"There is the ideal Chicago," Tribune architecture guru Blair Kaminwrites on his Skyline blog today, "the showcase city glimpsed on the Chicago River boat tour that glides past the Wrigley Building and other glorious skyscrapers. And then there is the real Chicago, a Dickensian construction zone where it is simultaneously the best and the worst of times. Come see it, if you dare."
* "[T]here's Avenue East, an orange-and-white hulk done in the colors of a Creamsicle."
* "Just north of McCormick Place stands Museum Park Place, a stubby slab that addresses South Lake Shore Drive with a superscale tic-tac-toe grid in screeching red."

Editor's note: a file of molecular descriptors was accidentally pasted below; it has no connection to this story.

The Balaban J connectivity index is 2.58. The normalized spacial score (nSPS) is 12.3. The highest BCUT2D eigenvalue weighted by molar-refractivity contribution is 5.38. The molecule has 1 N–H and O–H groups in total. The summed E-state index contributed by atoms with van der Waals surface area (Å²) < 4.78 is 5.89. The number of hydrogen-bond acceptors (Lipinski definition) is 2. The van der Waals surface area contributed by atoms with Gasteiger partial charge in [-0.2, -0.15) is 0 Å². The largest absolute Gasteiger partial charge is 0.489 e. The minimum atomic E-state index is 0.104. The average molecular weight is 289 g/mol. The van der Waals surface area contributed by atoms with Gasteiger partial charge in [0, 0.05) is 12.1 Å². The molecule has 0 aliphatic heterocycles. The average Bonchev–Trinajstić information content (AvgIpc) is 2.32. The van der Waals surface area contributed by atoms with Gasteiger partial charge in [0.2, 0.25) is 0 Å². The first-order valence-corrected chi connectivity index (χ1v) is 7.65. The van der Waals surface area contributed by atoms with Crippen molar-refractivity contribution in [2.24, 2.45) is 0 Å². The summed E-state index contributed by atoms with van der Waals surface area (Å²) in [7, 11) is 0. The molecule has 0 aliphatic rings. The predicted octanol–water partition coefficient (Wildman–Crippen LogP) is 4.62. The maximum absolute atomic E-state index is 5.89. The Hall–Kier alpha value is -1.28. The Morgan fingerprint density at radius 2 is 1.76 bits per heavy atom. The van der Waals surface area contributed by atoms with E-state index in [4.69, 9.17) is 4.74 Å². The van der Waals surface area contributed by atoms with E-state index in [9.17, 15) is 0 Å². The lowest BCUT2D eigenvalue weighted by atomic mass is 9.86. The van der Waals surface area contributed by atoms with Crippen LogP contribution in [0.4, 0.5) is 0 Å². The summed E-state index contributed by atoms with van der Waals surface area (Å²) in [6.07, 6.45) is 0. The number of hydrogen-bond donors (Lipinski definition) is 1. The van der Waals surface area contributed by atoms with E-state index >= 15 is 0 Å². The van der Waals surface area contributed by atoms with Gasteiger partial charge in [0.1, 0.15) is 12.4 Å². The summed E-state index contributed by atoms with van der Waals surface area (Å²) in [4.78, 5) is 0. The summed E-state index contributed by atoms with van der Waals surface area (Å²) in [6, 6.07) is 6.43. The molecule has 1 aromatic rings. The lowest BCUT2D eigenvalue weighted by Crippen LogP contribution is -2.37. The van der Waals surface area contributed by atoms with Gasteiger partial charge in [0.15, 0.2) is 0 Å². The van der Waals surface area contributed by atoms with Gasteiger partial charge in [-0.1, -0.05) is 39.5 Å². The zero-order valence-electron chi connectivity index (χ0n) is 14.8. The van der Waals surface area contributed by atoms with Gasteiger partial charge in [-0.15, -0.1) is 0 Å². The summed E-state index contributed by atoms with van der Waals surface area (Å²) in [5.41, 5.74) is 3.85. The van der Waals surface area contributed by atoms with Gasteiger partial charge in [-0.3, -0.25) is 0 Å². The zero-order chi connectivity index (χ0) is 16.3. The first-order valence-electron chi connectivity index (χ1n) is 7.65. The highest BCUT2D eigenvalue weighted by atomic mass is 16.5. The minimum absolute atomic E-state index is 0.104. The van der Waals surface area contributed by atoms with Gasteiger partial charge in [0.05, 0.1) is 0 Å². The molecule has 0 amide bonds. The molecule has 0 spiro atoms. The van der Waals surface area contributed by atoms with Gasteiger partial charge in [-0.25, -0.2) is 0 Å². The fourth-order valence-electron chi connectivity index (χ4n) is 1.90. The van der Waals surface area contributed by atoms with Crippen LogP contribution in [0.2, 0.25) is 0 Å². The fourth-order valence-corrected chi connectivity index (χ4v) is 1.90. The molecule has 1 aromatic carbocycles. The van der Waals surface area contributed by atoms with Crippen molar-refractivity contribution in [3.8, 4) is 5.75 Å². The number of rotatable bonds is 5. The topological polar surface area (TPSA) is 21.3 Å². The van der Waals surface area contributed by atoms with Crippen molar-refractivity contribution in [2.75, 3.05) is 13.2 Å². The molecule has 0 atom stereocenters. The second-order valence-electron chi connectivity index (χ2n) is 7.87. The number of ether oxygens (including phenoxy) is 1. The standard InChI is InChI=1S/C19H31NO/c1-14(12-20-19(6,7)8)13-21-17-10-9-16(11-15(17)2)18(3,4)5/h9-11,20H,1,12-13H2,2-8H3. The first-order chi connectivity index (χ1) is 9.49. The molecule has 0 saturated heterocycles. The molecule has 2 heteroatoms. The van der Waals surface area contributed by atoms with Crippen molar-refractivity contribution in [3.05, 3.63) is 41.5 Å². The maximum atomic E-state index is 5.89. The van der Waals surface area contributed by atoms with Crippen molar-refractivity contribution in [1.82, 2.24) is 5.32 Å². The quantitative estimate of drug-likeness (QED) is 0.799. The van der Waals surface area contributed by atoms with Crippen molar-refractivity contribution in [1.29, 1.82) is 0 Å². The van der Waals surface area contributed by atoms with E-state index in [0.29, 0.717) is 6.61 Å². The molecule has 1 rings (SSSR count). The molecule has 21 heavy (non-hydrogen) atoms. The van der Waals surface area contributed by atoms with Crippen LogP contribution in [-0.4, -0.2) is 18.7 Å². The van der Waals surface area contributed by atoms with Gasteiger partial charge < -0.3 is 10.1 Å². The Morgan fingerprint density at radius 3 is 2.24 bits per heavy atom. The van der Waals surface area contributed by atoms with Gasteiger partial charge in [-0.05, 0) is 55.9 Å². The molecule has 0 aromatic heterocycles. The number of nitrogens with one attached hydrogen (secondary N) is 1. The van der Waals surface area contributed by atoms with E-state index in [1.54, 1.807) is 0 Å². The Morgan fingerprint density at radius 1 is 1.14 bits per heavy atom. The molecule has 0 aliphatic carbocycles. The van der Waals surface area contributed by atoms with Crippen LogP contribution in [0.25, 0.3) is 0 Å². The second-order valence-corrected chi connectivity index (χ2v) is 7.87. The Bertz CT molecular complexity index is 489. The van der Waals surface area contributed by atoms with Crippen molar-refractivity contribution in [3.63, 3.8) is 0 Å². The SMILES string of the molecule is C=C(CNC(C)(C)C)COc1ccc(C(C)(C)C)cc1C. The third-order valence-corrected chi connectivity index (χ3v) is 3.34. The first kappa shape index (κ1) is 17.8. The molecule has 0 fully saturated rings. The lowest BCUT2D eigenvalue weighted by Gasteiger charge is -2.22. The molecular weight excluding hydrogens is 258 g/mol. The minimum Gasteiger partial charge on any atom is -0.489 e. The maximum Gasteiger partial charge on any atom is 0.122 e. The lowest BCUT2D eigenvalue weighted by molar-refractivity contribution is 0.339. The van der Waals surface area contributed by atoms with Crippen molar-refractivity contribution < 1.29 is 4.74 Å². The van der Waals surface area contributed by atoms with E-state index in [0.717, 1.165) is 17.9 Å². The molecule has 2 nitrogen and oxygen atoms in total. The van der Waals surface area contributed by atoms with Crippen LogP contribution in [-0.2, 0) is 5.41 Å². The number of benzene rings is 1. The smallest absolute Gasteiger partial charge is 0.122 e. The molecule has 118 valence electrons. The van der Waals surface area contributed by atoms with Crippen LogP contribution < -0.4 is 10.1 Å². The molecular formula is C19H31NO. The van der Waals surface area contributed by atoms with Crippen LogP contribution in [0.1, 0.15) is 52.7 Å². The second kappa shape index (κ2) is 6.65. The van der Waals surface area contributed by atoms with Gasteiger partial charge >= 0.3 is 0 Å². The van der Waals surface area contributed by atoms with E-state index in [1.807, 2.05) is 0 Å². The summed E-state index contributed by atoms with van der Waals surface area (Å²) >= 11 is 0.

* "Farther north on the Drive, in the big Lakeshore East project, there's the Lancaster, a tinselly glass tower that looks like it dropped in from China."
* "And then, on East Chicago Avenue, you stumble upon the Bernardin, a postmodern cartoon with a parking garage base wrapped in a comically bad, neo-Italianate stage-set, right down to the keystones above faux windows."
This, Kamin writes, is the reality of architecture in Chicago. "For every authentic gem . . . there are more gewgaws - structures that offend not only because they're poorly designed but also because they erode the city's extraordinary sense of place."
You can see Kamin's rogues gallery of ugly new or recently completed buildings at chicagotribune.com/ugly.